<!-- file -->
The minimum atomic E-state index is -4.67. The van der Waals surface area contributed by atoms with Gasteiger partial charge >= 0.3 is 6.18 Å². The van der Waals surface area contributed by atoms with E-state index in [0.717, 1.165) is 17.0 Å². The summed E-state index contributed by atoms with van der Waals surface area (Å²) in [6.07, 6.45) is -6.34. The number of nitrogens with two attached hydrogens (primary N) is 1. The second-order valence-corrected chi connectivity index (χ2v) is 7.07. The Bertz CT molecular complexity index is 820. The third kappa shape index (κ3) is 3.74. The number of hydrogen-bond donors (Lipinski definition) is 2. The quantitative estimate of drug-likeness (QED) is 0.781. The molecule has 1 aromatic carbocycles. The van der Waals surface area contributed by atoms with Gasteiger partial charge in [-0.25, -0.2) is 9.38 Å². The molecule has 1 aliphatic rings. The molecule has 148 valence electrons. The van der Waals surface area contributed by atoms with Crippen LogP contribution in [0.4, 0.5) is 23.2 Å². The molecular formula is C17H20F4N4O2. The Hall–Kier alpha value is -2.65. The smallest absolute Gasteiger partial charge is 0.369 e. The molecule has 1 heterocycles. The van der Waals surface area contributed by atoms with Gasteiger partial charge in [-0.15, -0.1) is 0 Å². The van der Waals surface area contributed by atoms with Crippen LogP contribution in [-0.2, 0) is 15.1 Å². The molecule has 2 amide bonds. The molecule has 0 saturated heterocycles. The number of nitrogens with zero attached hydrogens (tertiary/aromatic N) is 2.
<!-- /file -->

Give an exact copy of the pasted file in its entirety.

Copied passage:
The minimum atomic E-state index is -4.67. The van der Waals surface area contributed by atoms with Gasteiger partial charge >= 0.3 is 6.18 Å². The van der Waals surface area contributed by atoms with E-state index in [0.717, 1.165) is 17.0 Å². The summed E-state index contributed by atoms with van der Waals surface area (Å²) in [6.07, 6.45) is -6.34. The number of nitrogens with two attached hydrogens (primary N) is 1. The second-order valence-corrected chi connectivity index (χ2v) is 7.07. The Bertz CT molecular complexity index is 820. The third kappa shape index (κ3) is 3.74. The number of hydrogen-bond donors (Lipinski definition) is 2. The quantitative estimate of drug-likeness (QED) is 0.781. The molecule has 1 aromatic carbocycles. The van der Waals surface area contributed by atoms with Gasteiger partial charge in [-0.25, -0.2) is 9.38 Å². The molecule has 1 aliphatic rings. The molecule has 148 valence electrons. The van der Waals surface area contributed by atoms with Crippen LogP contribution in [0.4, 0.5) is 23.2 Å². The molecular formula is C17H20F4N4O2. The Hall–Kier alpha value is -2.65. The smallest absolute Gasteiger partial charge is 0.369 e. The molecule has 1 heterocycles. The van der Waals surface area contributed by atoms with Gasteiger partial charge in [-0.15, -0.1) is 0 Å². The van der Waals surface area contributed by atoms with Crippen LogP contribution in [-0.2, 0) is 15.1 Å². The molecule has 2 amide bonds. The molecule has 0 saturated heterocycles. The number of nitrogens with zero attached hydrogens (tertiary/aromatic N) is 2.